Japanese Yen (JPY) Profile

¥  (international) ; 円  (Japan—present day) ;  圓  (Japan—traditional)

1/100,  sen ;  1/1000,  rin
¥1, ¥5, ¥10, ¥50, ¥100, ¥500
¥1000, ¥5000, ¥10000
Bank of Japan (www.boj.or.jp)

Japanese yen users

The Japanese yen is the currency of Japan, which is an island nation in East Asia.

The Japanese yen is the third most traded currency in the foreign exchange market after the United States dollar and euro. As a reliable and stable store of value, it is also regarded as a hard currency. Currently, hard currencies are the United States dollar (USD), Euro (EUR), Swiss franc (CHF), British pound sterling (GBP), Japanese yen (JPY), Canadian dollar (CAD), and Australian dollar (AUD). The Japanese yen is also the fourth reserve currency in the world. The major reserve currencies are the United States dollar, the euro, the British pound sterling, the Japanese yen, and the Swiss franc and Canadian dollar.

Japanese yen history

The Japanese Yen was introduced in July 1871. The name "yen" has the meaning of "a round object". The currency yen was basically a dollar unit. It was descended from the Mexico peso, or even further ages ago, like all dollars, were origin from the silver Spanish dollar.

The Spanish dollar was created in 1497 in the Spanish Empire. It was a silver coin with approximately 38 mm diameter, worth eight reales. From the height of the Spanish Empire until the early 19th century, the Spanish dollars were widely used in the Americas, Southeast Asia, China coast, and Japan. In the Americas, the first United States dollar coins were issued similar in size and composition to the Spanish dollar. And the peso (Spanish dollar) were still continued to be used alongside even after the U.S. dollar introduction in 1792. The Mexican peso was introduced in 1821 when Mexico gained its independence, continuing the Spanish monetary system and with the peso of 8 reals, the largest silver coin. In Southeast Asia, since the middle-late nineteenth century, the Straits dollar currency was introduced and used among present nations of Malaysia, Singapore, and Brunei. It was initially equivalent to the Spanish dollar or Mexican peso. In Hong Kong, a silver coin was introduced in 1866, descended from the Spanish dollar, with a diameter of 38 mm, a mass of 26.96 grams, and a thickness of 2.80 mm. The dollars were only in circulation for three years. They were ceased minting, and the Hong Kong government sold the mint machinery to Japan. The Japan, Meiji government then adopted a silver dollar coinage with the name of "yen" in 1871 and defined it as 24.26 grams pure silver or 1.5 grams pure gold on a bimetallic standard.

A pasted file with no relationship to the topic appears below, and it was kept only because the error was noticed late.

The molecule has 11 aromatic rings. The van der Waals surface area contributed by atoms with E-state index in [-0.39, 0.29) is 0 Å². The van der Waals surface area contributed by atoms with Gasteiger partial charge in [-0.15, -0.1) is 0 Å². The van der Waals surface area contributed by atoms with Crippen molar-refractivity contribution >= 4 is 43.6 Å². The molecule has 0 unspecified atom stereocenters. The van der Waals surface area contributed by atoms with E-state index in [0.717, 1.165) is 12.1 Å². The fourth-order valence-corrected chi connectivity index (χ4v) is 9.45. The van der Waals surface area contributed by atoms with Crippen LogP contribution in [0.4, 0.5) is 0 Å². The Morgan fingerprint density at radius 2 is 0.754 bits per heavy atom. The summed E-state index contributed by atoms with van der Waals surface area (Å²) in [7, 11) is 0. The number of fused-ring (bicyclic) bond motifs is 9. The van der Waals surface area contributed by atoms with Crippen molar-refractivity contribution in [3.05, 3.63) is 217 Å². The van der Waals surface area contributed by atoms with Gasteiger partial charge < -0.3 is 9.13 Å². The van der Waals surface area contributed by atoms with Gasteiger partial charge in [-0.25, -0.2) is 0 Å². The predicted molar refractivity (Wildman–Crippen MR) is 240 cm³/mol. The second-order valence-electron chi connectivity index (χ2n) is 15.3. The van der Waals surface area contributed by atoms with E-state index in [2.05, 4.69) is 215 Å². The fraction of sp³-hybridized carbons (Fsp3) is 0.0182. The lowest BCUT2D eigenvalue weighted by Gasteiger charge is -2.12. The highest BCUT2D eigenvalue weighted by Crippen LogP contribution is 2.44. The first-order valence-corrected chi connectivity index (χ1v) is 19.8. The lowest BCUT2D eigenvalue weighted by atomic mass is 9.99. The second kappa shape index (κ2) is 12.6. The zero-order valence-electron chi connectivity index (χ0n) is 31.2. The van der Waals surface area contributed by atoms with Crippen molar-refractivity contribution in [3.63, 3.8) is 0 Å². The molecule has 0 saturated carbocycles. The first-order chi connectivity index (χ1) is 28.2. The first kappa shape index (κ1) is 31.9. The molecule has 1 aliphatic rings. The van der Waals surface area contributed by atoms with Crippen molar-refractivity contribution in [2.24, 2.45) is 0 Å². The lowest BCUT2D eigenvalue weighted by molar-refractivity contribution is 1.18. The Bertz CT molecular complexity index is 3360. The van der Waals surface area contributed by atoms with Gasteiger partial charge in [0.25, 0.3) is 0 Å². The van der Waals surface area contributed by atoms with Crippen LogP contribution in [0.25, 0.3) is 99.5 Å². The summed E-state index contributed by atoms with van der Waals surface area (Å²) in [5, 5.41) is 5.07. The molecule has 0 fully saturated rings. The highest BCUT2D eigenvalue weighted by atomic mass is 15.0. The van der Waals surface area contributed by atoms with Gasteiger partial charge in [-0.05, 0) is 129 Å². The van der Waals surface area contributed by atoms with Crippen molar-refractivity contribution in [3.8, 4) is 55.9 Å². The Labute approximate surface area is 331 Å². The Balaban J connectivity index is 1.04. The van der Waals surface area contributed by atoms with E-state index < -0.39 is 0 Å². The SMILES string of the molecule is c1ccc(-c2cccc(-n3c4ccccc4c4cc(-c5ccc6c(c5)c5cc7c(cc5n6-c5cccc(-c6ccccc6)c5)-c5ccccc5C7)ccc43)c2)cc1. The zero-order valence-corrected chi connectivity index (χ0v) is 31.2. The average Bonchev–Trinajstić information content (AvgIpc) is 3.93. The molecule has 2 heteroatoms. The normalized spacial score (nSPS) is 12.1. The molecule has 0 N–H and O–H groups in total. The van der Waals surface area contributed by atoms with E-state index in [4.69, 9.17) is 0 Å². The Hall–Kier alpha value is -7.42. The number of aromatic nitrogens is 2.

In 1897, Japan adopted a gold exchange standard like all other countries to begin pegging their silver coin units to the gold standards of the United Kingdom or the USA. The Japanese yen was then initially pegged at the U.S. dollar at 1 JPY = 0.5 USD. It was devalued to 1 USD = 360 JPY between 1949 and 1971 and eventually gained a floated exchange rate in 1973. The exchange rate of the Japanese yen and the United States dollar is at 1 USD = 93.4141 JPY as of the date of March 1, 2013.

Japanese yen coins and banknotes

The Japanese yen is subdivided into 100 sen or into 1000 rin, although the smallest circulating denominations are 1 yen coins.

Currently in circulation, coins are 1, 5, 10, 50, 100, 500 yen and banknotes are in denominations of 1000, 2000, 5000, 10000 yen.

The first coins were introduced in 1870, and the banknotes in 1872.